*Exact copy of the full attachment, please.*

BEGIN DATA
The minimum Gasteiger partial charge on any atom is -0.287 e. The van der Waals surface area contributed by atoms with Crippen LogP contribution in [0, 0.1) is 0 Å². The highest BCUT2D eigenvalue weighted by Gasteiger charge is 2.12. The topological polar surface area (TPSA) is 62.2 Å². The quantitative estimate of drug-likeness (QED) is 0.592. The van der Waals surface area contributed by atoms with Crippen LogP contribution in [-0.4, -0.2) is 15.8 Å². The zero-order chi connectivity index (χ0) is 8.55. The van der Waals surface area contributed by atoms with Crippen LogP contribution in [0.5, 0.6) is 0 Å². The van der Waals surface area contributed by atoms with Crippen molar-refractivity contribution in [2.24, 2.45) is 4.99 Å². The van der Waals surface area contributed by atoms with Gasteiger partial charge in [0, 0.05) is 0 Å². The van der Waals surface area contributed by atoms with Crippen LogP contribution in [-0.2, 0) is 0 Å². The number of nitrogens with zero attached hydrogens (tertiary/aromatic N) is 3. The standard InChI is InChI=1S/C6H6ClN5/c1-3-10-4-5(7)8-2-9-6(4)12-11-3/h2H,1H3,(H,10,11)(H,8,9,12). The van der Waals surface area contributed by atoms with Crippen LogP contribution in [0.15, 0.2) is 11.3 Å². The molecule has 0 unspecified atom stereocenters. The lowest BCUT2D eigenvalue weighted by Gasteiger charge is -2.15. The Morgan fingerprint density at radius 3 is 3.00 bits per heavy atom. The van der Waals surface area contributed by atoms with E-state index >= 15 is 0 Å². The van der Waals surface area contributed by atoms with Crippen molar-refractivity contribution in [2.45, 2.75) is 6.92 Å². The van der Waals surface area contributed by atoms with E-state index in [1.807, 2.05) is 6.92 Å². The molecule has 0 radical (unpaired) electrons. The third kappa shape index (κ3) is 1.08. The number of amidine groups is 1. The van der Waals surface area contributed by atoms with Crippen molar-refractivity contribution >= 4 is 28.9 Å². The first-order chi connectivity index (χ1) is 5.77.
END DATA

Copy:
The minimum Gasteiger partial charge on any atom is -0.287 e. The van der Waals surface area contributed by atoms with Crippen LogP contribution in [0, 0.1) is 0 Å². The highest BCUT2D eigenvalue weighted by Gasteiger charge is 2.12. The topological polar surface area (TPSA) is 62.2 Å². The quantitative estimate of drug-likeness (QED) is 0.592. The van der Waals surface area contributed by atoms with Crippen LogP contribution in [-0.4, -0.2) is 15.8 Å². The zero-order chi connectivity index (χ0) is 8.55. The van der Waals surface area contributed by atoms with Crippen LogP contribution in [0.5, 0.6) is 0 Å². The van der Waals surface area contributed by atoms with Crippen molar-refractivity contribution in [2.24, 2.45) is 4.99 Å². The van der Waals surface area contributed by atoms with Gasteiger partial charge in [0, 0.05) is 0 Å². The van der Waals surface area contributed by atoms with Crippen LogP contribution in [-0.2, 0) is 0 Å². The number of nitrogens with zero attached hydrogens (tertiary/aromatic N) is 3. The standard InChI is InChI=1S/C6H6ClN5/c1-3-10-4-5(7)8-2-9-6(4)12-11-3/h2H,1H3,(H,10,11)(H,8,9,12). The van der Waals surface area contributed by atoms with Crippen LogP contribution in [0.15, 0.2) is 11.3 Å². The molecule has 0 unspecified atom stereocenters. The lowest BCUT2D eigenvalue weighted by Gasteiger charge is -2.15. The Morgan fingerprint density at radius 3 is 3.00 bits per heavy atom. The van der Waals surface area contributed by atoms with E-state index >= 15 is 0 Å². The van der Waals surface area contributed by atoms with Crippen molar-refractivity contribution in [2.45, 2.75) is 6.92 Å². The van der Waals surface area contributed by atoms with E-state index in [1.807, 2.05) is 6.92 Å². The molecule has 0 radical (unpaired) electrons. The third kappa shape index (κ3) is 1.08. The number of amidine groups is 1. The van der Waals surface area contributed by atoms with Crippen molar-refractivity contribution >= 4 is 28.9 Å². The first-order chi connectivity index (χ1) is 5.77.